Part of  Elder Joseph’s text indicates that changing bad habits is a hard and painful exercise. The Elder Joseph the Hesychast, however, also lets the believer in on a secret: tears of repentance can make the endeavor easier and even fill the soul with a joyful gladness. When we reach the point of spiritual tears, all we can think about is how to make right all the things we have done wrong. When such a thought is lodged in the soul, that powerful thought can be used to stop us whenever we feel ourselves drawn by trite thoughts suggesting that we respond in a sinful way or according to the dictates of our bad habits and passions. These tears also clarify our vision as a rain cleans the atmosphere of dust and debris. And with the clarified vision of the truly repentant heart, the believer recognizes how far he is from the beauty of his Creator and uncovers other passions and bad habits that need to change to reach his blessed goal.  In his work Christ Our Way and Our Life, Archimandrite Zacharias points out, “For the arduous and demanding practice of inner prayer, the hesychast draws strength from grace-given despair. The more his awareness of his sinfulness deepens, and the more desperate his profound feeling of estrangement from God becomes, the more energy he will have to call upon the name of Jesus.  This despair can come close to the fearful boundaries of madness, but it generates fervent prayer, which causes the whole man to cry out for his salvation.  Hence someone who practices inner prayer must be firmly established on the way of Christ, that is, on the downward path, inspired by the Holy Spirit; this purifies him radically from the consequences of Adam’s sin.”

This so-called “charismatic despair” leaves no room for thoughts or cares of this world. It’s the beginning of a radical purging of the mind and the nous so that its own perception of distance from God drives the believer to his knees in repentance, so that God can lift up the humbled and purified soul with His compassion and grace. And though this state is described as charismatic despair, it has nothing to do with clinical depression that generates lethargy and a world closing in on all sides, for charismatic despair generates energy and the awareness of horizons that open up into the infinity of divine beauty. Likewise this state may be described as “close to the fearful boundaries of madness,” but there is no psychotic break from reality, but rather a rare clarity that sees what is the one thing needful and does whatever it must to obtain it. Ultimately, words are poor conveyers of spiritual experiences and can be misconstrued. Thomas Payne and the Elder Joseph or the Archimandrite Zacharias and modern theories of psychopathology are not really talking about the same thing. But remembering the example of Christ, adopting the way of repentance and cultivating godly tears can lead to that state where one understands what is intended and glorifies God for the gift.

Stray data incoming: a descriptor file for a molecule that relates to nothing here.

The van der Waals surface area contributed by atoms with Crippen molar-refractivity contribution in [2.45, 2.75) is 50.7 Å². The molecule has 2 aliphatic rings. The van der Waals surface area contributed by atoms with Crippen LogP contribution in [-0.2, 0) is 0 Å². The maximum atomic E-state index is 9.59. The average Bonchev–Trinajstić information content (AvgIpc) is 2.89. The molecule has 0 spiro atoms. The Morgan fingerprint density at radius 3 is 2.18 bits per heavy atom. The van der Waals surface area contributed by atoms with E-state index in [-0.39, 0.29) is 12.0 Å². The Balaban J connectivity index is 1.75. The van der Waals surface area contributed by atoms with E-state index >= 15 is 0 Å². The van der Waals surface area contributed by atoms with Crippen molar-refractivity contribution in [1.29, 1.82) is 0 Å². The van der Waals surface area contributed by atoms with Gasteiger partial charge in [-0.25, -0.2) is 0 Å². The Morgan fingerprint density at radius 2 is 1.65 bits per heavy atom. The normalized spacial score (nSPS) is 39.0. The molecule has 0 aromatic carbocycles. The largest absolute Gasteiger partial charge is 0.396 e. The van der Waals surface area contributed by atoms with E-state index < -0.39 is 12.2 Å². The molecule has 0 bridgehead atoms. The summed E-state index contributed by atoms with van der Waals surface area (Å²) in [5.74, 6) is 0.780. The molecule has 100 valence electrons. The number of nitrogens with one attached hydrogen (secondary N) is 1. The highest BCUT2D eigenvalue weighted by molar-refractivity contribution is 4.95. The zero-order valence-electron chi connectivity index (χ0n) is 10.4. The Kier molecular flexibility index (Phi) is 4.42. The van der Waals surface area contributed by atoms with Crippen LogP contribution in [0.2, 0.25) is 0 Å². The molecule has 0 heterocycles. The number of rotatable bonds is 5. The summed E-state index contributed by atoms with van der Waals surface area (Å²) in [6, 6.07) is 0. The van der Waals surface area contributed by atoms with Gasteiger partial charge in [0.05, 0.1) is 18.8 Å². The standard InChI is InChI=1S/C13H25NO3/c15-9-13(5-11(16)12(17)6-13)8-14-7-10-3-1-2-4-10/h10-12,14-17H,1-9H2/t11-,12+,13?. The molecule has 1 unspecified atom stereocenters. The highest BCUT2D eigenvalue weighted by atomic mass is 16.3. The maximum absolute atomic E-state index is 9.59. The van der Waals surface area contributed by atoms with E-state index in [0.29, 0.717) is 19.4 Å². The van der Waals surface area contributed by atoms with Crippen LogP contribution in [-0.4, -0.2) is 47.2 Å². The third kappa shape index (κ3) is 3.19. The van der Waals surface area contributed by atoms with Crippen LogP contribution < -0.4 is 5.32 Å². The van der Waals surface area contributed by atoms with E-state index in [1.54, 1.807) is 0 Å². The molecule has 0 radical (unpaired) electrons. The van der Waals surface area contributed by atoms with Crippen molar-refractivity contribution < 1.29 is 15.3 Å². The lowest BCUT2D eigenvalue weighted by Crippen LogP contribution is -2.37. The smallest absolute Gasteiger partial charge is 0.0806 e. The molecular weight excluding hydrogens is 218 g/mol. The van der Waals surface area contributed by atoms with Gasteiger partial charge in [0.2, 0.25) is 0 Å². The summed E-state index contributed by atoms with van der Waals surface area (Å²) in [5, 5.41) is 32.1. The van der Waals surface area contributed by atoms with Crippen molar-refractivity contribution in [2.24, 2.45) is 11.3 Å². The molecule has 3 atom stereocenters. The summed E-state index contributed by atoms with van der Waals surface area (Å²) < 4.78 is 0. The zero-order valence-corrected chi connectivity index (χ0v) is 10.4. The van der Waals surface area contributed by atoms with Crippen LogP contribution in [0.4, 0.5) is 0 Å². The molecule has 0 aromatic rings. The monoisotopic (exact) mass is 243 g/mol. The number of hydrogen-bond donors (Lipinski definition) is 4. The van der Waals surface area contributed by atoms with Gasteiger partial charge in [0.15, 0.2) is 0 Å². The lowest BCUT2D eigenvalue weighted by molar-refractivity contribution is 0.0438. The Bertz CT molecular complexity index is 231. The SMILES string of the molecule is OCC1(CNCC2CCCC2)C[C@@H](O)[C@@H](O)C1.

1. Would this explain Christ’s words on the cross: “My God, My God, why have You forsaken Me?” Was this the ultimate expression, for our sakes, of “charismatic despair”? Or am I completely off-base?

  2. Ventseslav Hadjiiliev permalink

    Bless me father Alexis!

    I and my mother think that Your prayer for us has evident results. Some new spiritual joy and energy came into me and my phamily.Thank You for them and the wise words giving hope! If it is possible have us in Your holly prayers in the future too! I am trying to make some efforts but still not too decively. Bless us!

    with great respect :